MINNESOTA — About 100 copies of a late February issue ofGustavus Adolfus College’s weekly student paper featuring a story about anannual student drinking tradition were found trashed outside the schooladmissions office.
According to Jake Seaman, managing editor for the Gustavian Weekly,the paper reported on “Case Day,” when students at the privatecollege in Saint Peter, Minn., attempt to drink 24 cans of beer in 24 hours. Theissue hit newsstands a day before a large admissions event for potentialscholarship candidates, and the stolen papers were found in a trash bin outsidethe admissions office sometime after that event.
“We heard that it was some students from the admissions office fromhalf a dozen of their friends,” Seaman said. “They denied it wasthem. Mostly I just want them to figure out who did it and deal with it howeverthey would deal with it.”
Newspaper editors reported the theft to school security early this month,within days of the incident, and suspected the issues were thrown out sovisiting potential students would not see the Case Day story.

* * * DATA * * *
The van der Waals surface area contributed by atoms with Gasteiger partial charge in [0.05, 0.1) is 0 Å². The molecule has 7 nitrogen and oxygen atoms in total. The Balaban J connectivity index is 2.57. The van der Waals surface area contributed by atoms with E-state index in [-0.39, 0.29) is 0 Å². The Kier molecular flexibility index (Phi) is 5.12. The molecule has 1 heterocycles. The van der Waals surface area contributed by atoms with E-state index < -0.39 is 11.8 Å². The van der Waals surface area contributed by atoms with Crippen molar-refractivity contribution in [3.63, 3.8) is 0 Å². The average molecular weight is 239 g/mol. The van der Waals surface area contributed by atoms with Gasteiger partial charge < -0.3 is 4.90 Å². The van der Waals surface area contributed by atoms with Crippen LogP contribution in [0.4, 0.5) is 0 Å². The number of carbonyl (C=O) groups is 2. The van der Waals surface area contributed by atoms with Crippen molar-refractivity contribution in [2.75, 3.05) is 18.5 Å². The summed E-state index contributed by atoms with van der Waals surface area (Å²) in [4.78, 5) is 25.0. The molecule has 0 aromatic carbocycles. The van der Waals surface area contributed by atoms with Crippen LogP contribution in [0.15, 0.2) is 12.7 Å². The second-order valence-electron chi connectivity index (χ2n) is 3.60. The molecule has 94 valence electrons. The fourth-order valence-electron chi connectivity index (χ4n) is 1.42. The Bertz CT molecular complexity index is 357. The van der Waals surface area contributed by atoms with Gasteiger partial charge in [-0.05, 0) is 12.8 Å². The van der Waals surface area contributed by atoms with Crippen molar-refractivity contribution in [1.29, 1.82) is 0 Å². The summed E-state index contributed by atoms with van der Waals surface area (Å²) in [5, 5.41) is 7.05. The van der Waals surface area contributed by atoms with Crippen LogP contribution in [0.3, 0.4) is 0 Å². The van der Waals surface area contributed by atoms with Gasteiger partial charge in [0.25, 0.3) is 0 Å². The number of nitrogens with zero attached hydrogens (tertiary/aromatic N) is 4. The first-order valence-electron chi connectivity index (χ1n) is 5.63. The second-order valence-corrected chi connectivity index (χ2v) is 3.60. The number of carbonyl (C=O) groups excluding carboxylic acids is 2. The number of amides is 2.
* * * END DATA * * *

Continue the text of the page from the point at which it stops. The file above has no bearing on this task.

According to David Kogler, assistant director of admission at Gustavus andGustavian Weekly adviser, issues of the Gustavian Weekly remainedon the stands outside the admissions office throughout the Scholarship Dayevent. When officials were alerted to the trashed newspapers on the followingMonday, Kogler said an admissions official restored the papers to theappropriate rack.
While Kogler said the Case Day article was poorly written, and while somemembers of school administration were upset with the article, the school doesnot support censorship at all and, as far as he knows, none of his colleaguesfrom the admissions office are responsible for throwing out the papers.
“The article was after the fact, it had anonymous quoting, noopposing opinion. There were major problems with the article itself,”Kogler said. “Despite that, it’s their decision to publish what theysee fit and then take the heat afterward.”
As adviser to the Gustavian Weekly, Kogler said his role is strictlyto lend advice, but never to censor editorial content or review the paper beforeit goes to print.
Gustavus Dean of Students Hank Toutain said school officials currently donot have any leads to pursue, but that they take the issue seriously and wouldinvestigate further if they were provided information from someone who knowsabout the theft.
“There is some quibbling as to whether it is theft,” he said.”Nevertheless, because we guarantee to campus media freedom of expressionand say they have the right to distribute on campus, the inappropriate taking[of the papers] would be cause for concern.”
At this point, Seaman said the Gustavian Weekly is not looking topursue criminal charges.
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